An enterprise is a legal entity or group of people. So, for instance, the Gambino Crime Family can be an enterprise, or Prenda Law. But the enterprise has to be different than the defendant for a RICO claim. Instead, the defendants have to be people and entities who run the enterprise. So if you filed a crazy pro se complaint saying that General Motors is a criminal enterprise and named General Motors as the defendant, your claim would be legally insufficient.
That sounds convoluted.
It is. But remember — RICO wasn't supposed to be an everyday tool. It's supposed to be a way to take down slippery crime families.
Okay. So what's a pattern?
A pattern is at least two acts of racketeering activity — which we'll get back to later — over a ten year period. The activity has to be both "related" and "continuous."
"Related" means that it's part of the same effort — so if your crime family does drugs, prostitution, and extortion, all of those could be related. "Continuous" means you have to show either a series of acts over a substantial period of time, or past conduct that by its nature suggests it will continue.
Again, RICO's supposed to be about organized crime. So if you and I decide to knock over a bank, that's not RICO — it's not part of a pattern of conduct, even if the FBI can find more than two charges to apply to it. The idea of RICO is "these people are in the crime business, and as part of the crime business they committed a crime against me."
So what's "racketeering activity"?
Racketeering activity is the commission of a whole bunch of very specific federal crimes. But it's not just any crime. It's only the ones on the list.
That's one of the reasons that the "[advocacy organization I don't like] should be sued for RICO!" arguments are so infuriating. Where's the underlying federal crime? And how is it harming the plaintiff's business or property? RICO doesn't mean "this organization advocates things that are bad for society."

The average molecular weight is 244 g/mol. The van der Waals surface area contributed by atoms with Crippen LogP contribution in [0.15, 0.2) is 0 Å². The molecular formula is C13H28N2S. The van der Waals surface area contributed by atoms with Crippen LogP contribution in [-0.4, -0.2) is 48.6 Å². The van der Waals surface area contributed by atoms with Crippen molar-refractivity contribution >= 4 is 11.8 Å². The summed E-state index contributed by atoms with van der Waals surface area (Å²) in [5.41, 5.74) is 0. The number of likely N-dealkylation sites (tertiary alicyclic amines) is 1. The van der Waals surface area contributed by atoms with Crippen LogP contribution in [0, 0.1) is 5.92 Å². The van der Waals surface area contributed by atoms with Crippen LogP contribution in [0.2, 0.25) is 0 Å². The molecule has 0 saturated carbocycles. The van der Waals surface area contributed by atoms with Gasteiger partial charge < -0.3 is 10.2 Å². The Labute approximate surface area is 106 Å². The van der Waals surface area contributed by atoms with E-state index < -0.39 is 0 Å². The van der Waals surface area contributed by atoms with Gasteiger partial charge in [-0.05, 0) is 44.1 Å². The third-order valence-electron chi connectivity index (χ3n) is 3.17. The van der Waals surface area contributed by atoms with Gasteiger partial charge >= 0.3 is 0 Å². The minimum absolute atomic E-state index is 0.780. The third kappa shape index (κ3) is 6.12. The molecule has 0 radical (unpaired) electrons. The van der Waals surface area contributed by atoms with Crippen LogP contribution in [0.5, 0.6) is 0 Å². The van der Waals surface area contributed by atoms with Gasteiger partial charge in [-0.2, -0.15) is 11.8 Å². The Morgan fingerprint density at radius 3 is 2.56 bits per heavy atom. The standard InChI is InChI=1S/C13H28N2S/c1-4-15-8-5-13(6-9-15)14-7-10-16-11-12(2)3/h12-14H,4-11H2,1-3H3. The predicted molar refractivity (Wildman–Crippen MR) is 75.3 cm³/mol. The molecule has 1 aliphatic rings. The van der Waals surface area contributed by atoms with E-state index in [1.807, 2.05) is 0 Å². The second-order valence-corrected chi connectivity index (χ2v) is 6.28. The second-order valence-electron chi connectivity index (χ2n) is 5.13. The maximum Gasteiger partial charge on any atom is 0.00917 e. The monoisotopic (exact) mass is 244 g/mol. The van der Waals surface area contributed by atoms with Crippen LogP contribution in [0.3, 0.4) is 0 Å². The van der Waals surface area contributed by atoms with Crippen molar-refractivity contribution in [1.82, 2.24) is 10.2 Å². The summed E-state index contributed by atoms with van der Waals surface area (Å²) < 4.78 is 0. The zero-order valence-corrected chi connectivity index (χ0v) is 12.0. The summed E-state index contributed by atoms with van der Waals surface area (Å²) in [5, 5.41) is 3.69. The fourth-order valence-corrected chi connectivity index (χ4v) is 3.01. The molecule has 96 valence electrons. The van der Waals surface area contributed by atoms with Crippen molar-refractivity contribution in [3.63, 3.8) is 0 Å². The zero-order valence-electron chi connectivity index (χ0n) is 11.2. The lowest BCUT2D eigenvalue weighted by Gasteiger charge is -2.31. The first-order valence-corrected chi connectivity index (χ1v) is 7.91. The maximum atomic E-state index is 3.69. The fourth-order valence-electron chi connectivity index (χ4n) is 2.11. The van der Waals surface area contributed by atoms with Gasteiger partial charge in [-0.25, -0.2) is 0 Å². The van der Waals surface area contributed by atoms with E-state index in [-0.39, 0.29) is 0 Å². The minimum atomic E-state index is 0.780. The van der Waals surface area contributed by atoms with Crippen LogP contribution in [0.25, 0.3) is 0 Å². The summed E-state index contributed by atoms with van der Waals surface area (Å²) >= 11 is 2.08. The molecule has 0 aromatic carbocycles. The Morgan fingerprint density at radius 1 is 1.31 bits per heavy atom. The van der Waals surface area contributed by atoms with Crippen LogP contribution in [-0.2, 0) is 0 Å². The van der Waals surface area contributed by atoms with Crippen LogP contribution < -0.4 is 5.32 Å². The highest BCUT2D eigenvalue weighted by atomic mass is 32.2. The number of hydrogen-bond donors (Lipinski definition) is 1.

So that's it, right?
No, remember the last element — you have to show that all of the foregoing causes injury to the plaintiff's business or property. It can't be a harm to society at large.
Also, you can sue someone for conspiring to commit RICO — meaning you have to show they agreed to do all that.
Is criminal RICO the same?
Mostly. It's more complicated. It can include a RICO conspiracy or acquiring a share in a RICO enterprise or to use a RICO enterprise to collect debt.
This sounds hard to allege and prove.
It is. It's really difficult even to allege it right in a complaint. RICO claims usually generate a series of motions to dismiss. That's why judges often have standing orders requiring plaintiffs to explain how and why they are claiming RICO — that's something judges don't do for almost any other cause of action. Most of the time, if a civil plaintiff can prove RICO, they can much more easily prove fraud or other more straightforward claims.
So why bring a civil RICO claim?
Well, if you win, you can get attorney fees, and possibly even triple your actual damages.
But mostly I think it's a scare tactic and a propaganda tool, as its idiotic rhetorical misuse suggests. Lawyers bring RICO claims so they can say "the defendant's behavior is so criminal that we sued them for RICO!" Dupes play along by describing RICO claims as "charges," and generally by acting like a RICO claim suggests that there's already been a finding that someone did something wrong.
It doesn't mean that. A RICO claim just means someone wrote down a RICO claim and filed it. Even if the RICO claim survives a motion to dismiss, that just means that a plaintiff was able to allege a complex set of facts in a convoluted way. It doesn't mean those facts are true.
So why do we still have civil RICO?
Mostly because Congress is more scared of being called soft on crime than they are interested in reforming time-wasting abusive statutes.
There have been some reforms. One Congressional amendment prevented plaintiffs from using securities fraud as a racketeering act under the statute, probably because investment banks donate enough to members of Congress. And every now and again someone proposes reform. But it's dry, boring, and complicated, so it never goes anywhere. For now, we're stuck with it: a convoluted statute used by twits and crazies to make litigation more expensive, and waved around by morons like a big foam finger at a ball game.
Well that's a little pessimistic.
Everything is shit.
Would you like a cookie?
. . . yes.
Last 5 posts by Ken White
- Free Speech Triumphant Or Free Speech In Retreat? - June 21st, 2017
- The Power To Generate Crimes Rather Than Merely Investigate Them - June 19th, 2017
- Free Speech, The Goose, And The Gander - June 17th, 2017
- Free Speech Tropes In The LA Times - June 8th, 2017
- I write letters - June 1st, 2017